Molecular signals that make women prone to miscarriage found
London: Scientists have identified molecular signals that control whether embryos are accepted by the womb, and their abnormal functioning is linked to repeated miscarriages in women.
Researchers from Imperial College London and the University of Warwick found molecular signals which appear to function abnormally in women who have suffered repeated miscarriages.
At the start of pregnancy, the fertilised embryo must embed itself in the lining of the uterus. The uterus is only receptive to embryos for a few days in each menstrual cycle, ensuring that embryos can only implant at the right stage of development.
Currently, scientists know only a few details about the biological processes that control when an embryo can be implanted.
In the study, researchers studied chemical signals produced by human cells, taken from the lining of the uterus and grown in the lab.
They identified a key role for a molecule called IL-33, which the cells secrete during the receptive phase and which influences the activity of nearby cells.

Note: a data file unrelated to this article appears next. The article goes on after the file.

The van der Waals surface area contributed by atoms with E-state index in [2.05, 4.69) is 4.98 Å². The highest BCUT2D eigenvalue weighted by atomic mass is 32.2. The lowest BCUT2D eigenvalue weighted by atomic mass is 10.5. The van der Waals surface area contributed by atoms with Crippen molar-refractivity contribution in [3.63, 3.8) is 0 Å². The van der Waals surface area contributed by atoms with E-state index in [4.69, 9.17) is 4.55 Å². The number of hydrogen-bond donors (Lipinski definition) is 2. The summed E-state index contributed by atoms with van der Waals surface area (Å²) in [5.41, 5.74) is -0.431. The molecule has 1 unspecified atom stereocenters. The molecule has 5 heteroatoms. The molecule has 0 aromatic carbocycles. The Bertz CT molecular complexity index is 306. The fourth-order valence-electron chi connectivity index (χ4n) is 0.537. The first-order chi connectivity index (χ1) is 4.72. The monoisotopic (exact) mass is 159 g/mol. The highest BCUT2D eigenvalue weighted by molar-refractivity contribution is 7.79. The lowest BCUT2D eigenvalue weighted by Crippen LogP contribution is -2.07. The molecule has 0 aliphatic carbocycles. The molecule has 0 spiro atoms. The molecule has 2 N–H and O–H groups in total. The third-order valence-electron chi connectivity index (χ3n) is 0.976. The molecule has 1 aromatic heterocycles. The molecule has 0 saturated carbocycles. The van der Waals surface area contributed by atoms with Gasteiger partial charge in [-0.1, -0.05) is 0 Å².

Normally, the effects of IL-33 and other chemical signals in the lining of the womb are short-lived, which helps to ensure that woman can only conceive during a narrow window.
In cells from women who had suffered three or more miscarriages however, high levels of IL-33 continued to be secreted for 10 days, suggesting that the receptivity of the uterus was not being controlled properly in these women.
The study also looked at the effects of these molecular signals on fertility in mice. The researchers treated the uteruses of the mice with chemicals secreted by cells from the human womb lining.
They found that chemicals produced by cells from women with repeated miscarriages extended the time during which mice could become pregnant, but also made miscarriages more likely.
The researchers conclude that a prolonged window of fertility increases the risk of abnormal embryos implanting. In addition, it is associated with inflammation in the lining of the womb, which compromises the development of healthy embryos.
"Our study suggests that in women who have had successive miscarriages, the mechanisms that control whether the womb can accept and support an embryo don`t work properly," Dr Madhuri Salker, a study author from the Department of Surgery and Cancer at Imperial College London, said.
"This might mean they can become pregnant with poor quality embryos or that the embryo implants in an unsupportive environment, which would seriously compromise the chances of a successful pregnancy," Salker said in a statement.
The study was published in the journal PLOS ONE.